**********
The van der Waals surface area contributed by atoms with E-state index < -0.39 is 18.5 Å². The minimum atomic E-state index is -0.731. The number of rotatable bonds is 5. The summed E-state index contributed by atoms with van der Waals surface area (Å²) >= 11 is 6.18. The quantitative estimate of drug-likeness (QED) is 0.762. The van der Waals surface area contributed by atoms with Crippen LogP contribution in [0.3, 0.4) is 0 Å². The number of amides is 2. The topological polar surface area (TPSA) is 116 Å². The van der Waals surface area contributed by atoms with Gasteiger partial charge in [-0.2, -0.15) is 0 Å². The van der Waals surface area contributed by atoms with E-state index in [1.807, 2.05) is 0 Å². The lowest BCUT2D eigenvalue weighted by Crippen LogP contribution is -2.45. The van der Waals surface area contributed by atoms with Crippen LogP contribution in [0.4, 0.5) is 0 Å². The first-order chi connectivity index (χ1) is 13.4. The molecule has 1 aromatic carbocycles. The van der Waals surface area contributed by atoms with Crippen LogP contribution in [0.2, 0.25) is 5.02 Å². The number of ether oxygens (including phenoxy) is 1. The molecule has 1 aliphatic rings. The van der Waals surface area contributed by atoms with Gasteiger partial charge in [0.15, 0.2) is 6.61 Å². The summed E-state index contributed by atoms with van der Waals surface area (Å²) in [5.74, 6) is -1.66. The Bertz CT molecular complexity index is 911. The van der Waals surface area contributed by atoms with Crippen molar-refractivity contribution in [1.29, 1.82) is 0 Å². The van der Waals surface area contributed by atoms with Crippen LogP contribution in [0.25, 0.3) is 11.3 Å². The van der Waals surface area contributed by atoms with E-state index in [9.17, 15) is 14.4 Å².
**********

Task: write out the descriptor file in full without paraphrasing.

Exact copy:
The van der Waals surface area contributed by atoms with E-state index < -0.39 is 18.5 Å². The minimum atomic E-state index is -0.731. The number of rotatable bonds is 5. The summed E-state index contributed by atoms with van der Waals surface area (Å²) >= 11 is 6.18. The quantitative estimate of drug-likeness (QED) is 0.762. The van der Waals surface area contributed by atoms with Crippen LogP contribution in [0.3, 0.4) is 0 Å². The number of amides is 2. The topological polar surface area (TPSA) is 116 Å². The van der Waals surface area contributed by atoms with Gasteiger partial charge in [-0.2, -0.15) is 0 Å². The van der Waals surface area contributed by atoms with E-state index in [1.807, 2.05) is 0 Å². The lowest BCUT2D eigenvalue weighted by Crippen LogP contribution is -2.45. The van der Waals surface area contributed by atoms with Crippen LogP contribution in [0.4, 0.5) is 0 Å². The first-order chi connectivity index (χ1) is 13.4. The molecule has 1 aromatic carbocycles. The van der Waals surface area contributed by atoms with Crippen LogP contribution in [0.2, 0.25) is 5.02 Å². The number of ether oxygens (including phenoxy) is 1. The molecule has 1 aliphatic rings. The van der Waals surface area contributed by atoms with Gasteiger partial charge in [0.15, 0.2) is 6.61 Å². The summed E-state index contributed by atoms with van der Waals surface area (Å²) in [5.74, 6) is -1.66. The Bertz CT molecular complexity index is 911. The van der Waals surface area contributed by atoms with Crippen molar-refractivity contribution in [1.29, 1.82) is 0 Å². The van der Waals surface area contributed by atoms with Crippen LogP contribution in [0.25, 0.3) is 11.3 Å². The van der Waals surface area contributed by atoms with E-state index in [9.17, 15) is 14.4 Å².